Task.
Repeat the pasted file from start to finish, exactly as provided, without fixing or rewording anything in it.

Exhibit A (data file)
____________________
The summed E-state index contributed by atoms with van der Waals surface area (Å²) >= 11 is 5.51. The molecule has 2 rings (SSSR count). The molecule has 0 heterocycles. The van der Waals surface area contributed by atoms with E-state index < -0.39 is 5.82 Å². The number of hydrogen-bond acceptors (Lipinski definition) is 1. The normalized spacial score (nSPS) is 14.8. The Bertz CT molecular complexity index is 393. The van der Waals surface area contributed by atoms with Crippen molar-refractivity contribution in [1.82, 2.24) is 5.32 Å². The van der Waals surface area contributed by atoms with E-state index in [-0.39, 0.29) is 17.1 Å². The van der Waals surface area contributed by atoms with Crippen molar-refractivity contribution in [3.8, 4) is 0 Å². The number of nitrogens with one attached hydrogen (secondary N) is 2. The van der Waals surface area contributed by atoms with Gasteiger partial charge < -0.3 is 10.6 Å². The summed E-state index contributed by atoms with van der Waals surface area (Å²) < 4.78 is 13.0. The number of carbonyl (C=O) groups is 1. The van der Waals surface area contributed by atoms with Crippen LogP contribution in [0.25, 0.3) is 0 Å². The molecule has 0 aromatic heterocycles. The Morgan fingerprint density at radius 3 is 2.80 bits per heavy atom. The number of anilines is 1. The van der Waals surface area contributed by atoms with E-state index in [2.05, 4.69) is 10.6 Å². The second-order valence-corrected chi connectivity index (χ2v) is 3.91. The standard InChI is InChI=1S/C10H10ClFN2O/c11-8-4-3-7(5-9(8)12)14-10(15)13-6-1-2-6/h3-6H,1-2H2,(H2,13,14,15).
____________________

The summed E-state index contributed by atoms with van der Waals surface area (Å²) >= 11 is 5.51. The molecule has 2 rings (SSSR count). The molecule has 0 heterocycles. The van der Waals surface area contributed by atoms with E-state index < -0.39 is 5.82 Å². The number of hydrogen-bond acceptors (Lipinski definition) is 1. The normalized spacial score (nSPS) is 14.8. The Bertz CT molecular complexity index is 393. The van der Waals surface area contributed by atoms with Crippen molar-refractivity contribution in [1.82, 2.24) is 5.32 Å². The van der Waals surface area contributed by atoms with E-state index in [-0.39, 0.29) is 17.1 Å². The van der Waals surface area contributed by atoms with Crippen molar-refractivity contribution in [3.8, 4) is 0 Å². The number of nitrogens with one attached hydrogen (secondary N) is 2. The van der Waals surface area contributed by atoms with Gasteiger partial charge < -0.3 is 10.6 Å². The summed E-state index contributed by atoms with van der Waals surface area (Å²) < 4.78 is 13.0. The number of carbonyl (C=O) groups is 1. The van der Waals surface area contributed by atoms with Crippen LogP contribution in [0.25, 0.3) is 0 Å². The molecule has 0 aromatic heterocycles. The Morgan fingerprint density at radius 3 is 2.80 bits per heavy atom. The number of anilines is 1. The van der Waals surface area contributed by atoms with E-state index in [2.05, 4.69) is 10.6 Å². The second-order valence-corrected chi connectivity index (χ2v) is 3.91. The standard InChI is InChI=1S/C10H10ClFN2O/c11-8-4-3-7(5-9(8)12)14-10(15)13-6-1-2-6/h3-6H,1-2H2,(H2,13,14,15).